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I served the lamb with roast potatoes and some corn.

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Overall I was pleased with the flavour but I think I’ll try to find a better cut of meat next time.  This would also work well with steak.

Boeuf Bourguignon

My mum made Boeuf Bourguignon for the Christmas dinner and it was delicious.  Because it wasn’t our turn to have the kids for Christmas they missed out on this so I decided to make it at home.  It’s a wonderful dish that is comfort food with the layers of flavours of a high end dish.

I based my recipe on one from a cookbook called 500 Main Courses.  Doesn’t sound like much but they have a ton of great recipes to make.  I changed it of course as their recipe would have served about 10 even though it said 6.  I cut it in half and we had enough for about 5 people.  But as it was delicious we finished it off.  🙂

Boeuf Bourguignon 1 2013

We don’t have a stove to oven dish at the moment though it will be in the near future when we get one.  So I had to use a skillet then an oven dish.  I chopped up about 5 slices of streaky bacon and sauteed them until slightly crispy.  I then put them into the oven dish.  Next I floured the beef.  I used about 3/4lb of beef and it needs to be cubed.  I was able to find some really good tender stewing steak at the local co-op.  I made a slight mistake, I tossed in the beef into the bacon fat prior to reducing the amount of fat.  So while the dish was great it was a bit too much fat as the flour absorbed quite a bit.  The bacon fat lends a lovely buttery quality to the meat but you can make this dish without the bacon.  The meat isn’t as buttery but you do have the layers of flavours you want with this dish.  My mum didn’t make it with bacon and everyone loved the dish.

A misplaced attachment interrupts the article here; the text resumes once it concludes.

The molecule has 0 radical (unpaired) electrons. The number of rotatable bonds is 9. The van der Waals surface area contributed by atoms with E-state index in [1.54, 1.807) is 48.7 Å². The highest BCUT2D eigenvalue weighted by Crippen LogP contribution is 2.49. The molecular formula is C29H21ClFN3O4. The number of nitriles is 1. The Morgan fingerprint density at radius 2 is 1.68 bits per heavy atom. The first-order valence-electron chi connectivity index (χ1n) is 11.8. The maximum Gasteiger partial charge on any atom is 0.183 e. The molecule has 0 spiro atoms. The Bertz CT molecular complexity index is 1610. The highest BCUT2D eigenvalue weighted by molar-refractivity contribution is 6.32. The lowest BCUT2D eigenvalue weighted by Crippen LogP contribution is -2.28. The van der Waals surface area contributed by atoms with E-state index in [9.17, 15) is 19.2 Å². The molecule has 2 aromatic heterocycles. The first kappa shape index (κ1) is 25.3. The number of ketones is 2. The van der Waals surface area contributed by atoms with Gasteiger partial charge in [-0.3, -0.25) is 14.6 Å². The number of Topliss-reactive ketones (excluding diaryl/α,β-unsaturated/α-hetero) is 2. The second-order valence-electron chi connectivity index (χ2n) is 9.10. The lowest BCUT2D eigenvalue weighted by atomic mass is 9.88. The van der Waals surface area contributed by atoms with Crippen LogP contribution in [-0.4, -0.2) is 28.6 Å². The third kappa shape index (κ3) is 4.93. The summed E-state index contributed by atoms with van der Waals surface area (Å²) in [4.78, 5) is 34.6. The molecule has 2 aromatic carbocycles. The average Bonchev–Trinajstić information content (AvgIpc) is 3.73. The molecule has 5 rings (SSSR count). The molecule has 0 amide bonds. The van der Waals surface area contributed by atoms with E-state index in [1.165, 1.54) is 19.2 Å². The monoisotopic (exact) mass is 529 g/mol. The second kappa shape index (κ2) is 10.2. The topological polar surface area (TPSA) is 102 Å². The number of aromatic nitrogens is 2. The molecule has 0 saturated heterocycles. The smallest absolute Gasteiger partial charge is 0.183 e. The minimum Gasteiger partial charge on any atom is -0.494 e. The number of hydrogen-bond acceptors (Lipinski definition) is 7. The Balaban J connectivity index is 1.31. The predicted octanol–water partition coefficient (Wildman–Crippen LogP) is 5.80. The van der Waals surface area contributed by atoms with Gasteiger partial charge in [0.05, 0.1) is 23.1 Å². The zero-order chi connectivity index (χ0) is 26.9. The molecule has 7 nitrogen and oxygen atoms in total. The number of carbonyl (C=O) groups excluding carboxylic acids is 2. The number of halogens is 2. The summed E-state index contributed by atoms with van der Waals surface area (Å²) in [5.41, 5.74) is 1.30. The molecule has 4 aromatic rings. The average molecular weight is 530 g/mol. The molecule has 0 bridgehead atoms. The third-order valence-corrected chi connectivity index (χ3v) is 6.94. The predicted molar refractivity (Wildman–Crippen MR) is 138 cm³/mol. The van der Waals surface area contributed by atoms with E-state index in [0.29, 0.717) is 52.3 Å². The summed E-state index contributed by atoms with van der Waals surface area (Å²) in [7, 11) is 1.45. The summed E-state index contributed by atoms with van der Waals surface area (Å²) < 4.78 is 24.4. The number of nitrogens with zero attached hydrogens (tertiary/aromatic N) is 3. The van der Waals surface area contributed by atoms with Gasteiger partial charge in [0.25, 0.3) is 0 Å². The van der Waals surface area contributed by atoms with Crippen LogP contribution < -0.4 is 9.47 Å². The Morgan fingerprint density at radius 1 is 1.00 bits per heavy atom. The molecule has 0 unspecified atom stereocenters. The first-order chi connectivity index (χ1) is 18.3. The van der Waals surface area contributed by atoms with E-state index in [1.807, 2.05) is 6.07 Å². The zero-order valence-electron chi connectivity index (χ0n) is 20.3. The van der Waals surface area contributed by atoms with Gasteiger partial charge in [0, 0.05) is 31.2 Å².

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After the beef is browned and set aside with the bacon I tossed in the shallots.  I quartered them rather than finely chopped them for this dish.  I then coarsely chopped about 5 cloves of garlic and about a cup of mushrooms.  The recipe called for 2 tablespoons of butter but as we had enough bacon fat I just added a pat of butter.  I sauteed all the veg for about 5 minutes then added it to the bacon and beef.

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I then prepared the sauce.

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To the skillet I added about 2/3 cup of veg broth (recipe called for beef broth) and just under 2 cups of red wine.  You want to use a decent wine!  It is a large component to this dish.  Plonk won’t do.  While this was heating up I added fresh thyme, dried oregano, sea salt, pepper, and a bay leave.  I had to use dried oregano as my garden is under several inches of snow!